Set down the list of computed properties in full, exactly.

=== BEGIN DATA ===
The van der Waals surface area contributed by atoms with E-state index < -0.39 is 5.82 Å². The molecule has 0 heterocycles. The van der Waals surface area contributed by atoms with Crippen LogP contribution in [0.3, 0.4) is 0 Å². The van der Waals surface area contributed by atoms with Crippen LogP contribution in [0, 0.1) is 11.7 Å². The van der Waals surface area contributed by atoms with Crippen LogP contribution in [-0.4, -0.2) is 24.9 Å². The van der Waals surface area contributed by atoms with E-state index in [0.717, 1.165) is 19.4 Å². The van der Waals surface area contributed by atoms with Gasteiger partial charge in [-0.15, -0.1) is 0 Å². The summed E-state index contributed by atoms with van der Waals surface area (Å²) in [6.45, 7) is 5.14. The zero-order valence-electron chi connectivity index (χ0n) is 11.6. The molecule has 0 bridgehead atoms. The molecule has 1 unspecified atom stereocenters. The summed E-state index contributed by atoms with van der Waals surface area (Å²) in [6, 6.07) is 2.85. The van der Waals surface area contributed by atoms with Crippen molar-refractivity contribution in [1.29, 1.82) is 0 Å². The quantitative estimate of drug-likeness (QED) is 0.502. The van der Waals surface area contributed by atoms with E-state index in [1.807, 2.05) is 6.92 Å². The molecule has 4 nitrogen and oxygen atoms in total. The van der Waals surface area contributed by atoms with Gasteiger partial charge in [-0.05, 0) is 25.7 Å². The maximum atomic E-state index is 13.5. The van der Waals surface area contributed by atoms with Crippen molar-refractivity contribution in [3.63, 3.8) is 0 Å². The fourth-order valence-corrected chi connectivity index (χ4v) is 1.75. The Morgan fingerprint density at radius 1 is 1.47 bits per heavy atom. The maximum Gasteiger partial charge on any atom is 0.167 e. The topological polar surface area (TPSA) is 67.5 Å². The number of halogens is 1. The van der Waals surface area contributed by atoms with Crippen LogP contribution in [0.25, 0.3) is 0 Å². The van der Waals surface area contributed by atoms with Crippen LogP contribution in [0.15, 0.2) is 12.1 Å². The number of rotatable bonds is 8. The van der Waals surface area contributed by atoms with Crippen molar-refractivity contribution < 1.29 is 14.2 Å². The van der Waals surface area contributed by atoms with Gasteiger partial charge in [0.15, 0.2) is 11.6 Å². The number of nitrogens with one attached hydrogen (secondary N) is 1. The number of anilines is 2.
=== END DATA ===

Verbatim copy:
The van der Waals surface area contributed by atoms with E-state index < -0.39 is 5.82 Å². The molecule has 0 heterocycles. The van der Waals surface area contributed by atoms with Crippen LogP contribution in [0.3, 0.4) is 0 Å². The van der Waals surface area contributed by atoms with Crippen LogP contribution in [0, 0.1) is 11.7 Å². The van der Waals surface area contributed by atoms with Crippen LogP contribution in [-0.4, -0.2) is 24.9 Å². The van der Waals surface area contributed by atoms with E-state index in [0.717, 1.165) is 19.4 Å². The van der Waals surface area contributed by atoms with Gasteiger partial charge in [-0.15, -0.1) is 0 Å². The summed E-state index contributed by atoms with van der Waals surface area (Å²) in [6.45, 7) is 5.14. The zero-order valence-electron chi connectivity index (χ0n) is 11.6. The molecule has 0 bridgehead atoms. The molecule has 1 unspecified atom stereocenters. The summed E-state index contributed by atoms with van der Waals surface area (Å²) in [6, 6.07) is 2.85. The van der Waals surface area contributed by atoms with Crippen molar-refractivity contribution in [1.29, 1.82) is 0 Å². The quantitative estimate of drug-likeness (QED) is 0.502. The van der Waals surface area contributed by atoms with E-state index in [1.807, 2.05) is 6.92 Å². The molecule has 4 nitrogen and oxygen atoms in total. The van der Waals surface area contributed by atoms with Gasteiger partial charge in [-0.05, 0) is 25.7 Å². The maximum atomic E-state index is 13.5. The van der Waals surface area contributed by atoms with Crippen molar-refractivity contribution in [3.63, 3.8) is 0 Å². The fourth-order valence-corrected chi connectivity index (χ4v) is 1.75. The Morgan fingerprint density at radius 1 is 1.47 bits per heavy atom. The maximum Gasteiger partial charge on any atom is 0.167 e. The topological polar surface area (TPSA) is 67.5 Å². The number of halogens is 1. The van der Waals surface area contributed by atoms with Crippen LogP contribution in [0.25, 0.3) is 0 Å². The van der Waals surface area contributed by atoms with Crippen LogP contribution in [0.15, 0.2) is 12.1 Å². The number of rotatable bonds is 8. The van der Waals surface area contributed by atoms with Crippen molar-refractivity contribution < 1.29 is 14.2 Å². The van der Waals surface area contributed by atoms with Gasteiger partial charge in [0.15, 0.2) is 11.6 Å². The number of nitrogens with one attached hydrogen (secondary N) is 1. The number of anilines is 2.